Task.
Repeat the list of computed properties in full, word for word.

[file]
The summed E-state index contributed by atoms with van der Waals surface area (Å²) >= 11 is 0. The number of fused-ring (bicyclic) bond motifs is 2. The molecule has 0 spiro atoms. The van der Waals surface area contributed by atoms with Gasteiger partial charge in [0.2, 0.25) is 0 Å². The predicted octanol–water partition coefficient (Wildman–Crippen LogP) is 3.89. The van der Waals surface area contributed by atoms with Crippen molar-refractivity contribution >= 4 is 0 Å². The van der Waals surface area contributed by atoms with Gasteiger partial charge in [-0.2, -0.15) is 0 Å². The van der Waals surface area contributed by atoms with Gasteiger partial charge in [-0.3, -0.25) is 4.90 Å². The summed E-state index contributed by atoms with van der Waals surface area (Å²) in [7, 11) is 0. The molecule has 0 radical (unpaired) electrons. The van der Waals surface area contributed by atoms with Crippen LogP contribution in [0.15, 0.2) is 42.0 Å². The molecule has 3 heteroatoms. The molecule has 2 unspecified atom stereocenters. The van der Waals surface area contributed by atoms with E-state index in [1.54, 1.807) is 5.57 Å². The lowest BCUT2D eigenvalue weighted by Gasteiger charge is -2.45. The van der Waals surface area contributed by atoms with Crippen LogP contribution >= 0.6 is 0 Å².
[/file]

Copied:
The summed E-state index contributed by atoms with van der Waals surface area (Å²) >= 11 is 0. The number of fused-ring (bicyclic) bond motifs is 2. The molecule has 0 spiro atoms. The van der Waals surface area contributed by atoms with Gasteiger partial charge in [0.2, 0.25) is 0 Å². The predicted octanol–water partition coefficient (Wildman–Crippen LogP) is 3.89. The van der Waals surface area contributed by atoms with Crippen molar-refractivity contribution >= 4 is 0 Å². The van der Waals surface area contributed by atoms with Gasteiger partial charge in [-0.2, -0.15) is 0 Å². The van der Waals surface area contributed by atoms with Gasteiger partial charge in [-0.3, -0.25) is 4.90 Å². The summed E-state index contributed by atoms with van der Waals surface area (Å²) in [7, 11) is 0. The molecule has 0 radical (unpaired) electrons. The van der Waals surface area contributed by atoms with Crippen LogP contribution in [0.15, 0.2) is 42.0 Å². The molecule has 3 heteroatoms. The molecule has 2 unspecified atom stereocenters. The van der Waals surface area contributed by atoms with E-state index in [1.54, 1.807) is 5.57 Å². The lowest BCUT2D eigenvalue weighted by Gasteiger charge is -2.45. The van der Waals surface area contributed by atoms with Crippen LogP contribution >= 0.6 is 0 Å².